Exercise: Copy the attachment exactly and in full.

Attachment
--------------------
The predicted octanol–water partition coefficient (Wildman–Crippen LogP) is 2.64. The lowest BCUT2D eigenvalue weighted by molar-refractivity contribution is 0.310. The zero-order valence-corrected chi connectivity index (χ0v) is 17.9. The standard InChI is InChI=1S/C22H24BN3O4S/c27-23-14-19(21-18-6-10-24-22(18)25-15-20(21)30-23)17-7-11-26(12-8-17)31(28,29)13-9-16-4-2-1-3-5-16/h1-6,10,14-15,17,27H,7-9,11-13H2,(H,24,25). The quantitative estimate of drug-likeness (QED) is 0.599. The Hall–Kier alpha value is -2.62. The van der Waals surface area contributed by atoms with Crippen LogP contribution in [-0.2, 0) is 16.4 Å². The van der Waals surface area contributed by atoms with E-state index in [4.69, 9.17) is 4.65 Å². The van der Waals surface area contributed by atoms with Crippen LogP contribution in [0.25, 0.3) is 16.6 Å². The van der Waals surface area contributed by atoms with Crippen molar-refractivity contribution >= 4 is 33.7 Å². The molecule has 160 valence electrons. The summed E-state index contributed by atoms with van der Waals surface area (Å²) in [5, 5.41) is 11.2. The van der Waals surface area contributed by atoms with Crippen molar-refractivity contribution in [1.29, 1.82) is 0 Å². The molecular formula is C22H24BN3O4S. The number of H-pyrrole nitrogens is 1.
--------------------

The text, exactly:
The predicted octanol–water partition coefficient (Wildman–Crippen LogP) is 2.64. The lowest BCUT2D eigenvalue weighted by molar-refractivity contribution is 0.310. The zero-order valence-corrected chi connectivity index (χ0v) is 17.9. The standard InChI is InChI=1S/C22H24BN3O4S/c27-23-14-19(21-18-6-10-24-22(18)25-15-20(21)30-23)17-7-11-26(12-8-17)31(28,29)13-9-16-4-2-1-3-5-16/h1-6,10,14-15,17,27H,7-9,11-13H2,(H,24,25). The quantitative estimate of drug-likeness (QED) is 0.599. The Hall–Kier alpha value is -2.62. The van der Waals surface area contributed by atoms with Crippen LogP contribution in [-0.2, 0) is 16.4 Å². The van der Waals surface area contributed by atoms with E-state index in [4.69, 9.17) is 4.65 Å². The van der Waals surface area contributed by atoms with Crippen LogP contribution in [0.25, 0.3) is 16.6 Å². The van der Waals surface area contributed by atoms with Crippen molar-refractivity contribution >= 4 is 33.7 Å². The molecule has 160 valence electrons. The summed E-state index contributed by atoms with van der Waals surface area (Å²) in [5, 5.41) is 11.2. The van der Waals surface area contributed by atoms with Crippen molar-refractivity contribution in [1.29, 1.82) is 0 Å². The molecular formula is C22H24BN3O4S. The number of H-pyrrole nitrogens is 1.